Is social media a valuable tool for local business? Is it worth the time investment? How do you measure the ROI? What will it do for my business?
Those are a few of the questions so many of my local business clients ask. We’ve heard it from all the experts, and there’s little doubt it’s true: local businesses need to be on social media. But, how does a local business approach the online world of likes, shares, favorites, and re-Tweets? Let’s start by looking at some of the numbers associated with social media.
According to a study completed by Pew Research Center, in October of 2015, nearly two-thirds of adults were on social media. So, we know there are a ton of people on there. But how do social media users want to interact with businesses online? A survey conducted by Yodle in 2015 (http://www.yodle.com/company/press-releases/yodle-survey) tells us that more and more people are using the social media as we used the phone book 10 and 15 years ago. In Yodle’s survey, 75 out of every 100 people polled said they use the internet and social media to find or research a business.
Yodle’s survey also revealed that three out of every four people surveyed thought either online reviews for businesses were expected or that reviews gave local businesses a competitive advantage.
The data makes a compelling argument for what we already know to be true—local businesses need to have an online presence to engage a larger customer base in a way that is relevant to user behavior. So, how do you put your business on social media in a way that works for you and a local audience, without wasting time and money?
An incredible thing about local audiences on social media is that these audiences like to support their community by supporting area businesses. How is their social media use supporting local business? Think about what you see from your friends on Facebook. Have you seen a picture of someone’s dinner with a tag that shows which restaurant they are sitting in? Have you ever seen when someone has posted a check-in to a local venue? If you’ve seen it, then there are many other people who have as well.
While social media can eat someone’s time pretty quickly, local businesses have an advantage—you have an advantage. Why’s that? Because you have an audience eager to spread your message for you. As a local business, you don’t have to spend 10 hours on social media, marketing your little heart out. You can spend a few minutes a day publishing a post, showing your latest stock or creation or a behind-the-scenes look.
As a local business, you can provide a level of customization to your audience’s’ experience that online or big box stores can’t. For example, if you see that there will be a parade next Tuesday at noon, you can take to social media to let your customers know that the parade route is just down the block and to stop in for a cupcake after (or to cool down, or use the potty, or browse while they wait for traffic to disperse, etc.).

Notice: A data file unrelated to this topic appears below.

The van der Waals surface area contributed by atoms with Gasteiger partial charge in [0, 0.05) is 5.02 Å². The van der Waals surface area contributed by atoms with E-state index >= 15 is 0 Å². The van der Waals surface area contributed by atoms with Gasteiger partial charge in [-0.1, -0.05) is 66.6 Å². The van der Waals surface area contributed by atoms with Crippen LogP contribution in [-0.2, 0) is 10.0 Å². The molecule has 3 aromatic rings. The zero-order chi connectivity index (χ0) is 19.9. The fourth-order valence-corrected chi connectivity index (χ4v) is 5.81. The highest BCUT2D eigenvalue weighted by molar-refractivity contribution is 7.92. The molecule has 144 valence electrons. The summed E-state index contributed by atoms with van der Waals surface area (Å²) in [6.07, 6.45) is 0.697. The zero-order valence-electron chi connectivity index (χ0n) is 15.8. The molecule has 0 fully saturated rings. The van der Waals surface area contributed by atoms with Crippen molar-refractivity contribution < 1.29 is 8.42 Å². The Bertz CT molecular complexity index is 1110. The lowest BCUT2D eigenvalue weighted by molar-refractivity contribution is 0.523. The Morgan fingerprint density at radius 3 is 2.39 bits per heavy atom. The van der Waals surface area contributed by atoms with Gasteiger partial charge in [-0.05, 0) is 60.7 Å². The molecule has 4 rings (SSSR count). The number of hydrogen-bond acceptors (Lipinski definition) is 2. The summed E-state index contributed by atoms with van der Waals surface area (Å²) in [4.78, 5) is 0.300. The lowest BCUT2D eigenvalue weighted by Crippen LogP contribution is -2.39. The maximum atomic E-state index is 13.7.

So, how do you get customers to engage with your business on social media? By being exactly what you are—a local business—on social media.
How do you measure the success of your social media efforts? First, decide what you’d like to accomplish. Think about social media as part of the big picture. You may not have sales directly from Facebook or Twitter, but instead you may be driving foot traffic to your store which eventually results in higher sales. By being present on any given platform, you are raising awareness of your brand.
Is there only one right way to spread brand awareness and build a following on social media? Is there only one measurement of success? With any marketing campaign or strategy, the way to ensure it is worth your time and money is to make sure that above all else, your strategy aligns with your business values and goals. Only you can define exactly what you want to accomplish with social media for your business because it has to work for you in a way that flows with the rest of your business. Whether that goal is to bring in more foot traffic, book more appointments, or gain as many online reviews as possible is up to you. Your goals should be steering your strategy for social media, though, including which platform to choose.
The bottom line—social media is a great place to engage with people on neutral ground, where you both get to be yourselves and connect on a level that’s deeper than the typical customer-client connection.